At roughly the same time, in a quite different part of the city, another bus, also full of youngsters, was shot up by the police, thinking they were Ayotzinapans. They were in fact soccer players from Chilpancingo, in town to play against Iguala, and having won their match, were on their way home to celebrate. Two aboard the bus were killed (the chauffeur and one of the passengers) and several were wounded. The police, realizing their mistake, called an ambulance.
At that point the police had killed six and injured twenty-three.
Throughout all this mayhem, Guerrero’s Governor Ángel Aguirre was receiving phone calls from state officials reporting on the shootings in Iguala. It’s not known whether the governor talked with the mayor, but he had talked that day with the mayor’s wife (with whom, people say, he was having an affair; Pineda also appears to have channeled funds into Aguirre’s gubernatorial campaign). In the end, the governor decided against intervening in the police assaults; it was not in his jurisdiction, he would say.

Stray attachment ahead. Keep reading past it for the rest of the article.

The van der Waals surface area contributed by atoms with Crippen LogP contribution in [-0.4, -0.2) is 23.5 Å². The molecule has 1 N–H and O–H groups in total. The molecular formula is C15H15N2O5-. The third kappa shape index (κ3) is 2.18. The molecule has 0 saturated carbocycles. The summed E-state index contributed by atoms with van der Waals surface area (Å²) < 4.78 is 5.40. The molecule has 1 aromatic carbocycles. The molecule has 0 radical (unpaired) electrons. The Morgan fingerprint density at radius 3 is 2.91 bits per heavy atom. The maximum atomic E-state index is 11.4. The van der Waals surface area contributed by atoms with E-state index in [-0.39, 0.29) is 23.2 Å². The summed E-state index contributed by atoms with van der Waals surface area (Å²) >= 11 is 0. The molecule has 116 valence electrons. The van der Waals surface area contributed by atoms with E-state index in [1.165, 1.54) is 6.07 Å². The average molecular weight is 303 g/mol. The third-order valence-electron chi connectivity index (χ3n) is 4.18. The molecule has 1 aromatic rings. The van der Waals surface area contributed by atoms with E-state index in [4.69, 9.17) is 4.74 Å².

The mayor would claim to have been entirely out of the loop that evening. He allowed as how he had heard that students were disturbing the peace downtown, but insisted he had only ordered the police not to respond to their “provocations.” While the bus shootings were happening, Abarca argued, he could not have been involved, as his wife’s post-event party was in full swing: “I was dancing,” he said, and even reeled off the ditties he and his wife had danced to. After which he had gone home and slept soundly. In fact he and Pineda were on the case throughout the night, with ten calls registered from his cell phone and twenty-five from hers, the last of which was placed at 3:00 a.m.